Claire Mutchnik

A new study by researchers at Yale and the Complutense University of Madrid found that worry turns people away from positive information to a much greater extent than rumination, the unproductive negative thoughts on past or present events strongly linked to depression.

Though both individuals induced to worry and those induced to rumination pay more attention to negative information compared to neutral information, the study found that those who worry were the only group to maintain an attention bias towards negative over positive information. Led by Yale psychology professor Jutta Joormann, the paper was published on Feb. 4 in the journal Emotion.

Elizabeth Lewis GRD ’20, lead author of the paper, explained that worry is often seen as an avoidance strategy, and research suggests that it produces a slightly negative emotional state in order to prevent worse negative emotions in the future. In contrast, rumination prolongs negative emotions by focusing attention on one’s negative mood and its causes and meanings.

“Essentially, our hypothesis was, if worry is emotionally avoidant, then a worry induction would lead to decreased attention to emotional stimuli, particularly negative stimuli,” said Lewis. “And if rumination is emotionally prolonging, rumination induction would lead to increased attention to negative stimuli.”

But there is not enough evidence to suggest that worry and rumination differentially affect emotion and should be treated differently, Lewis said. The team aimed to induce worry and rumination in a lab in order to tease apart correlation from causation in repetitive negative thinking and biased attention to negative topics. The study is the first time eye tracking has been used to quantitatively compare the influence of worry and rumination on subsequent attention to emotional stimuli.

As a measure of attention, participants completed mood ratings before and after worry or rumination inductions with a no-induction control group. Pairs of negative and neutral, neutral and positive and negative and positive images were presented.

The team found that all three groups displayed a bias toward negative over neutral images and positive over neutral images. Compared to the other two groups, however, worry-induced participants in particular showed a significantly diminished bias toward positive over neutral stimuli and attended more to negative over positive stimuli.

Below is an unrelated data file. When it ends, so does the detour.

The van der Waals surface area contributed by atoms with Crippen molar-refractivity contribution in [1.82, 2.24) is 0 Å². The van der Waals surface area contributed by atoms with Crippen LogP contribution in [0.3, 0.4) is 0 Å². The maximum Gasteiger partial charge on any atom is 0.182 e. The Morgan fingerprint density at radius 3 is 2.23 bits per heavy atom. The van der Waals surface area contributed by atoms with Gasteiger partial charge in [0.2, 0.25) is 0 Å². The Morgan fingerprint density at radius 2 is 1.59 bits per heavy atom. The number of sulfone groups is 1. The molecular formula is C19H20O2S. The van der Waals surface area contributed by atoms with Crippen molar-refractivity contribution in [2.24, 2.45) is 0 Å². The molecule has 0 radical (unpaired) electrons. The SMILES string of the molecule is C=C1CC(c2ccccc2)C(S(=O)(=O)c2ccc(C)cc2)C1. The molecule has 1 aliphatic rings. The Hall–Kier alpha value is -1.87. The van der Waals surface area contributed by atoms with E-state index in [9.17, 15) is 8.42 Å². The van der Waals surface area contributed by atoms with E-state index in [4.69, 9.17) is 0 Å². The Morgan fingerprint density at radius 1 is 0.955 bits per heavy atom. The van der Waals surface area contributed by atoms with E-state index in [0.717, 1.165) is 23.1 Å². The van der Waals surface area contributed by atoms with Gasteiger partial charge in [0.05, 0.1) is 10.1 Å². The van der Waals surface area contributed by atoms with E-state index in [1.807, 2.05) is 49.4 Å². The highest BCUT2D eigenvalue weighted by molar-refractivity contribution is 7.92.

According to Lewis, this bias may be explained by positivity offset, a theory that individuals have a natural bias toward processing positive stimuli until there is reasonable belief that they are in a threatening environment. At that point, attention is drawn toward threatening stimuli.

“Worrying is a normal human experience. It is a form of mental problem-solving that prepares a person to avoid possible future negative occurrences and to anticipate the ‘worst-case scenario’ if that really happens,” said Ryan Hong, a psychology professor at the National University of Singapore who was not involved in the research.

However, he added that excessive worriers often do not carry out active behavior to avert the potential problems. They have low confidence in their ability to problem-solve, even though they can generate solutions mentally, and often procrastinate on selecting an appropriate solution and acting on it.

Similarly, people ruminate to better understand the reasons they are reacting or feeling certain ways, he said. But for some individuals, the ruminative process goes into a downward spiral that traps them into a negative and repetitive thinking patterns. This, in turn, increases their risk of depression.

It is not worry itself but getting caught up and lost in worry that really causes students to suffer, said Tracy George, director of the Good Life Center, who was not involved in the study.

“Worry really does terrorize a lot of students,” she said. “Worry about grades, scheduling, meeting internal or external expectations, failure, value, meaning, friendships, romantic relationships, money, negotiating skills, sleeping enough, getting a job or internship … the list goes on. The worst, perhaps, is worry about worry and anxiety about anxiety.”

General anxiety disorder affects 6.8 million adults, or 3.1 percent of the U.S. population, in any given year, according to the Anxiety and Depression Association of America.

Eui Young Kim | euiyoung.kim@yale.edu